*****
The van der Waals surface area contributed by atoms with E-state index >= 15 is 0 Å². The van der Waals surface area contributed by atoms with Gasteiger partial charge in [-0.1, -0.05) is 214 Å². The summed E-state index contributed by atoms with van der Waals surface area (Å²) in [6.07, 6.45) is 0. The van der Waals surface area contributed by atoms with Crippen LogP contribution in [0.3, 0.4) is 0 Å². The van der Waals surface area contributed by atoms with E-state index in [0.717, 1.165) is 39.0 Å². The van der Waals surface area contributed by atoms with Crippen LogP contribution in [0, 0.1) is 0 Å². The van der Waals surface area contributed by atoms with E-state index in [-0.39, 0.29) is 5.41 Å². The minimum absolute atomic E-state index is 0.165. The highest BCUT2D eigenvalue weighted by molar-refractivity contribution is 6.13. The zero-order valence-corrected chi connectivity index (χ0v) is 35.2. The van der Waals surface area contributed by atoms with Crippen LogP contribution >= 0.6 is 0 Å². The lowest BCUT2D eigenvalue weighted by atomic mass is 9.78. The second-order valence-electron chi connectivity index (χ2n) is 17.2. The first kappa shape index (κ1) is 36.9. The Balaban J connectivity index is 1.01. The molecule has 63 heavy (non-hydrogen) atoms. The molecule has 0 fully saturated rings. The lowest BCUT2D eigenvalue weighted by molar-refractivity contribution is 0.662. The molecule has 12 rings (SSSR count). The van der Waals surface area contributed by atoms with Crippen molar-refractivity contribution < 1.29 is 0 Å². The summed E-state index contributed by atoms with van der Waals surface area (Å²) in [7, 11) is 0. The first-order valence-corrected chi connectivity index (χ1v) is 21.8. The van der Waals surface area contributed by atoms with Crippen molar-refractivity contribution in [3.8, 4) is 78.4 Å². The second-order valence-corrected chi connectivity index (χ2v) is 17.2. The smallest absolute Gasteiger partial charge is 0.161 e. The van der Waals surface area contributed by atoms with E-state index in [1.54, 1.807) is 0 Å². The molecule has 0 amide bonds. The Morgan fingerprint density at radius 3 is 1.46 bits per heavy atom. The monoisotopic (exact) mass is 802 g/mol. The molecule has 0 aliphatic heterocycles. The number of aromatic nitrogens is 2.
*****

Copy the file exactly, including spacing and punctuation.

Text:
The van der Waals surface area contributed by atoms with E-state index >= 15 is 0 Å². The van der Waals surface area contributed by atoms with Gasteiger partial charge in [-0.1, -0.05) is 214 Å². The summed E-state index contributed by atoms with van der Waals surface area (Å²) in [6.07, 6.45) is 0. The van der Waals surface area contributed by atoms with Crippen LogP contribution in [0.3, 0.4) is 0 Å². The van der Waals surface area contributed by atoms with E-state index in [0.717, 1.165) is 39.0 Å². The van der Waals surface area contributed by atoms with Crippen LogP contribution in [0, 0.1) is 0 Å². The van der Waals surface area contributed by atoms with E-state index in [-0.39, 0.29) is 5.41 Å². The minimum absolute atomic E-state index is 0.165. The highest BCUT2D eigenvalue weighted by molar-refractivity contribution is 6.13. The zero-order valence-corrected chi connectivity index (χ0v) is 35.2. The van der Waals surface area contributed by atoms with Crippen LogP contribution >= 0.6 is 0 Å². The lowest BCUT2D eigenvalue weighted by atomic mass is 9.78. The second-order valence-electron chi connectivity index (χ2n) is 17.2. The first kappa shape index (κ1) is 36.9. The Balaban J connectivity index is 1.01. The molecule has 63 heavy (non-hydrogen) atoms. The molecule has 0 fully saturated rings. The lowest BCUT2D eigenvalue weighted by molar-refractivity contribution is 0.662. The molecule has 12 rings (SSSR count). The van der Waals surface area contributed by atoms with Crippen molar-refractivity contribution < 1.29 is 0 Å². The summed E-state index contributed by atoms with van der Waals surface area (Å²) in [7, 11) is 0. The first-order valence-corrected chi connectivity index (χ1v) is 21.8. The van der Waals surface area contributed by atoms with Crippen molar-refractivity contribution in [3.8, 4) is 78.4 Å². The second-order valence-corrected chi connectivity index (χ2v) is 17.2. The smallest absolute Gasteiger partial charge is 0.161 e. The van der Waals surface area contributed by atoms with E-state index in [1.54, 1.807) is 0 Å². The molecule has 0 amide bonds. The Morgan fingerprint density at radius 3 is 1.46 bits per heavy atom. The monoisotopic (exact) mass is 802 g/mol. The molecule has 0 aliphatic heterocycles. The number of aromatic nitrogens is 2.